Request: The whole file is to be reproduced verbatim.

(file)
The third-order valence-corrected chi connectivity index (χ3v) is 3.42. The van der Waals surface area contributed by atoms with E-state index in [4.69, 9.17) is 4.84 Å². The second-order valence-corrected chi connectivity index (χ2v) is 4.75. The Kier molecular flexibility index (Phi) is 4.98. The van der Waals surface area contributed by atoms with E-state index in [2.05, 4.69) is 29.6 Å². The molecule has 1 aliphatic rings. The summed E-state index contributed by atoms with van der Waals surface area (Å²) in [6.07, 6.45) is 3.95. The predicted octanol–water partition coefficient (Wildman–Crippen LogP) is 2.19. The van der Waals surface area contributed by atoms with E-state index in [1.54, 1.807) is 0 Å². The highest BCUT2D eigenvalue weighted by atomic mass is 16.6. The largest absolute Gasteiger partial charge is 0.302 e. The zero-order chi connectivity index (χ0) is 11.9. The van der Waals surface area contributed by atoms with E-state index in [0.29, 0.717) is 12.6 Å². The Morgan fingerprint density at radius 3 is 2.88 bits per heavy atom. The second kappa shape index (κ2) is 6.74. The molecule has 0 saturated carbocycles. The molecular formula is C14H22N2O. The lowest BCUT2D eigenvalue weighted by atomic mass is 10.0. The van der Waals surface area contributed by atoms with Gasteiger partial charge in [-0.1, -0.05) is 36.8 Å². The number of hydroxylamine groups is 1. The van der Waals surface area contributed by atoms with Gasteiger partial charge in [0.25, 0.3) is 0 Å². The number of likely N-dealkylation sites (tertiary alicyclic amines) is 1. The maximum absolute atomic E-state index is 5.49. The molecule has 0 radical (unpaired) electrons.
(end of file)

The third-order valence-corrected chi connectivity index (χ3v) is 3.42. The van der Waals surface area contributed by atoms with E-state index in [4.69, 9.17) is 4.84 Å². The second-order valence-corrected chi connectivity index (χ2v) is 4.75. The Kier molecular flexibility index (Phi) is 4.98. The van der Waals surface area contributed by atoms with E-state index in [2.05, 4.69) is 29.6 Å². The molecule has 1 aliphatic rings. The summed E-state index contributed by atoms with van der Waals surface area (Å²) in [6.07, 6.45) is 3.95. The predicted octanol–water partition coefficient (Wildman–Crippen LogP) is 2.19. The van der Waals surface area contributed by atoms with E-state index in [1.54, 1.807) is 0 Å². The highest BCUT2D eigenvalue weighted by atomic mass is 16.6. The largest absolute Gasteiger partial charge is 0.302 e. The zero-order chi connectivity index (χ0) is 11.9. The van der Waals surface area contributed by atoms with E-state index in [0.29, 0.717) is 12.6 Å². The Morgan fingerprint density at radius 3 is 2.88 bits per heavy atom. The second kappa shape index (κ2) is 6.74. The molecule has 0 saturated carbocycles. The molecular formula is C14H22N2O. The lowest BCUT2D eigenvalue weighted by atomic mass is 10.0. The van der Waals surface area contributed by atoms with Gasteiger partial charge in [-0.1, -0.05) is 36.8 Å². The number of hydroxylamine groups is 1. The van der Waals surface area contributed by atoms with Gasteiger partial charge in [0.25, 0.3) is 0 Å². The number of likely N-dealkylation sites (tertiary alicyclic amines) is 1. The maximum absolute atomic E-state index is 5.49. The molecule has 0 radical (unpaired) electrons.